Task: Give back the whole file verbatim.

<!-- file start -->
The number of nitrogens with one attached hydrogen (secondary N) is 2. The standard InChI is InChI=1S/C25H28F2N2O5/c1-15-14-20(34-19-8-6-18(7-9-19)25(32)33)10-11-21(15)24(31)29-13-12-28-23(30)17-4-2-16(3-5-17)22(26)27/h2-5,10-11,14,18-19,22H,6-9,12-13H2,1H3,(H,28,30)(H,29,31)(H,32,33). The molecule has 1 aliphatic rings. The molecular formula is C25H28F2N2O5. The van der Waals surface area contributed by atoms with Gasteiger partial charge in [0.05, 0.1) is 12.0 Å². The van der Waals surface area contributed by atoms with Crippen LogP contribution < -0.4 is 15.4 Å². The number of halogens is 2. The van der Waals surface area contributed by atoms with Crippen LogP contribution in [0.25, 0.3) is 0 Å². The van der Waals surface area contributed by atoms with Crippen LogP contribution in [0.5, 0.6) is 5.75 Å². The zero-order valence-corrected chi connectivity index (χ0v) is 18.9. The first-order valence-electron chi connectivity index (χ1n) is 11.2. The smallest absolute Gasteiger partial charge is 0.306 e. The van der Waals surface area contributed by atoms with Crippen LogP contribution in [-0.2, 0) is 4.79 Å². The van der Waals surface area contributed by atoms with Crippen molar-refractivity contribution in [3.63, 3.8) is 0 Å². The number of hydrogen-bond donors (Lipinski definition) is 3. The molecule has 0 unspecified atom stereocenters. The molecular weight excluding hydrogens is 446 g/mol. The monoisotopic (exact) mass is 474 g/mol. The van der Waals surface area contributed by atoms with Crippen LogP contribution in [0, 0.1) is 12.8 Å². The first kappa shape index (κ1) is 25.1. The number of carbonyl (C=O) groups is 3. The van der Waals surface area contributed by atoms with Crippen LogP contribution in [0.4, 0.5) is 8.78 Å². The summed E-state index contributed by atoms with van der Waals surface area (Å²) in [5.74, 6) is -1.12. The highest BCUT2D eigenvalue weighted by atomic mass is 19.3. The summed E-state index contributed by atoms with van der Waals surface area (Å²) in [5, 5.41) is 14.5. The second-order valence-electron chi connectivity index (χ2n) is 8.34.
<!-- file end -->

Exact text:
The number of nitrogens with one attached hydrogen (secondary N) is 2. The standard InChI is InChI=1S/C25H28F2N2O5/c1-15-14-20(34-19-8-6-18(7-9-19)25(32)33)10-11-21(15)24(31)29-13-12-28-23(30)17-4-2-16(3-5-17)22(26)27/h2-5,10-11,14,18-19,22H,6-9,12-13H2,1H3,(H,28,30)(H,29,31)(H,32,33). The molecule has 1 aliphatic rings. The molecular formula is C25H28F2N2O5. The van der Waals surface area contributed by atoms with Gasteiger partial charge in [0.05, 0.1) is 12.0 Å². The van der Waals surface area contributed by atoms with Crippen LogP contribution < -0.4 is 15.4 Å². The number of halogens is 2. The van der Waals surface area contributed by atoms with Crippen LogP contribution in [0.25, 0.3) is 0 Å². The van der Waals surface area contributed by atoms with Crippen LogP contribution in [0.5, 0.6) is 5.75 Å². The zero-order valence-corrected chi connectivity index (χ0v) is 18.9. The first-order valence-electron chi connectivity index (χ1n) is 11.2. The smallest absolute Gasteiger partial charge is 0.306 e. The van der Waals surface area contributed by atoms with Crippen LogP contribution in [-0.2, 0) is 4.79 Å². The van der Waals surface area contributed by atoms with Crippen molar-refractivity contribution in [3.63, 3.8) is 0 Å². The number of hydrogen-bond donors (Lipinski definition) is 3. The molecule has 0 unspecified atom stereocenters. The molecular weight excluding hydrogens is 446 g/mol. The monoisotopic (exact) mass is 474 g/mol. The van der Waals surface area contributed by atoms with Crippen LogP contribution in [0, 0.1) is 12.8 Å². The first kappa shape index (κ1) is 25.1. The number of carbonyl (C=O) groups is 3. The van der Waals surface area contributed by atoms with Crippen LogP contribution in [0.4, 0.5) is 8.78 Å². The summed E-state index contributed by atoms with van der Waals surface area (Å²) in [5.74, 6) is -1.12. The highest BCUT2D eigenvalue weighted by atomic mass is 19.3. The summed E-state index contributed by atoms with van der Waals surface area (Å²) in [5, 5.41) is 14.5. The second-order valence-electron chi connectivity index (χ2n) is 8.34.